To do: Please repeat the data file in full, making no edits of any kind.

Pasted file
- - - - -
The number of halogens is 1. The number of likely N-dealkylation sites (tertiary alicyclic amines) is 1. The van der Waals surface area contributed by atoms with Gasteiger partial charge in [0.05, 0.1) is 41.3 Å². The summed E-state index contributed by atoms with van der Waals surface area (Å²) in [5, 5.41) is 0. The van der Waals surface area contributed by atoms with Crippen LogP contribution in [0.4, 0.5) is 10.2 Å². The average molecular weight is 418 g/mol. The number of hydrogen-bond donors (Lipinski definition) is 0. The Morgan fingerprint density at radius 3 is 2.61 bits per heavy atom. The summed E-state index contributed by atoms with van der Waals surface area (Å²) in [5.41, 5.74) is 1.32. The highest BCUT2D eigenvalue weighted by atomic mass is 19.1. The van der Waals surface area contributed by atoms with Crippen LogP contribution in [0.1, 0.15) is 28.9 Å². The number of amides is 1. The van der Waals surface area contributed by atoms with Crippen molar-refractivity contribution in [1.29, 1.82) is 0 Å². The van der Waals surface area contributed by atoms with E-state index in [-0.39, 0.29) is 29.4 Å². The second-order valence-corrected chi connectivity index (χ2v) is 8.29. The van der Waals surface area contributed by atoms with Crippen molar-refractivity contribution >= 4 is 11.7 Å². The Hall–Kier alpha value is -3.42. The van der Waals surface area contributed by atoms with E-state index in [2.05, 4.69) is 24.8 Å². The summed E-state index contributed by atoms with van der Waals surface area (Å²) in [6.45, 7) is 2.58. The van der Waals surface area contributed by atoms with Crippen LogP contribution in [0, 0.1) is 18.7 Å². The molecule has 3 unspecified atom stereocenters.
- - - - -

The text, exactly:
The number of halogens is 1. The number of likely N-dealkylation sites (tertiary alicyclic amines) is 1. The van der Waals surface area contributed by atoms with Gasteiger partial charge in [0.05, 0.1) is 41.3 Å². The summed E-state index contributed by atoms with van der Waals surface area (Å²) in [5, 5.41) is 0. The van der Waals surface area contributed by atoms with Crippen LogP contribution in [0.4, 0.5) is 10.2 Å². The average molecular weight is 418 g/mol. The number of hydrogen-bond donors (Lipinski definition) is 0. The Morgan fingerprint density at radius 3 is 2.61 bits per heavy atom. The summed E-state index contributed by atoms with van der Waals surface area (Å²) in [5.41, 5.74) is 1.32. The highest BCUT2D eigenvalue weighted by atomic mass is 19.1. The van der Waals surface area contributed by atoms with Crippen LogP contribution in [0.1, 0.15) is 28.9 Å². The number of amides is 1. The van der Waals surface area contributed by atoms with Crippen molar-refractivity contribution in [1.29, 1.82) is 0 Å². The van der Waals surface area contributed by atoms with E-state index in [-0.39, 0.29) is 29.4 Å². The second-order valence-corrected chi connectivity index (χ2v) is 8.29. The van der Waals surface area contributed by atoms with Crippen molar-refractivity contribution >= 4 is 11.7 Å². The Hall–Kier alpha value is -3.42. The van der Waals surface area contributed by atoms with E-state index in [2.05, 4.69) is 24.8 Å². The summed E-state index contributed by atoms with van der Waals surface area (Å²) in [6.45, 7) is 2.58. The van der Waals surface area contributed by atoms with Crippen LogP contribution in [0, 0.1) is 18.7 Å². The molecule has 3 unspecified atom stereocenters.